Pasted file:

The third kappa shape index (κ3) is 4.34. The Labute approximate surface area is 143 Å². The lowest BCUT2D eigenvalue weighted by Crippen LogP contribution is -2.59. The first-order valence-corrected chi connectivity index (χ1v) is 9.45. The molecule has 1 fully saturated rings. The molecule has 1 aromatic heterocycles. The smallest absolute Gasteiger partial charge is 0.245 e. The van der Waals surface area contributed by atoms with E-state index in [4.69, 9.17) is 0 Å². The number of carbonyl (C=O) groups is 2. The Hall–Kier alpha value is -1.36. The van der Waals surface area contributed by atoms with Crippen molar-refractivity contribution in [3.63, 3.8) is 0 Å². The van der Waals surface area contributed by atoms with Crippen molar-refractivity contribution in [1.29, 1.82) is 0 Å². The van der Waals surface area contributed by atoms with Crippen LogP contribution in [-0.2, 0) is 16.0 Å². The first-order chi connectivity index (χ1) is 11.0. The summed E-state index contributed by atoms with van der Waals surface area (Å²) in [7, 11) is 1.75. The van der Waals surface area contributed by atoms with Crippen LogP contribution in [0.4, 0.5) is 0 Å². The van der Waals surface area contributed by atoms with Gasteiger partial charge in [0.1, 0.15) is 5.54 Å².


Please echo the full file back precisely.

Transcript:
The third kappa shape index (κ3) is 4.34. The Labute approximate surface area is 143 Å². The lowest BCUT2D eigenvalue weighted by Crippen LogP contribution is -2.59. The first-order valence-corrected chi connectivity index (χ1v) is 9.45. The molecule has 1 fully saturated rings. The molecule has 1 aromatic heterocycles. The smallest absolute Gasteiger partial charge is 0.245 e. The van der Waals surface area contributed by atoms with E-state index in [4.69, 9.17) is 0 Å². The number of carbonyl (C=O) groups is 2. The Hall–Kier alpha value is -1.36. The van der Waals surface area contributed by atoms with Crippen molar-refractivity contribution in [3.63, 3.8) is 0 Å². The van der Waals surface area contributed by atoms with Crippen molar-refractivity contribution in [1.29, 1.82) is 0 Å². The van der Waals surface area contributed by atoms with Crippen LogP contribution in [-0.2, 0) is 16.0 Å². The first-order chi connectivity index (χ1) is 11.0. The summed E-state index contributed by atoms with van der Waals surface area (Å²) in [7, 11) is 1.75. The van der Waals surface area contributed by atoms with Crippen LogP contribution in [0.4, 0.5) is 0 Å². The van der Waals surface area contributed by atoms with Gasteiger partial charge in [0.1, 0.15) is 5.54 Å².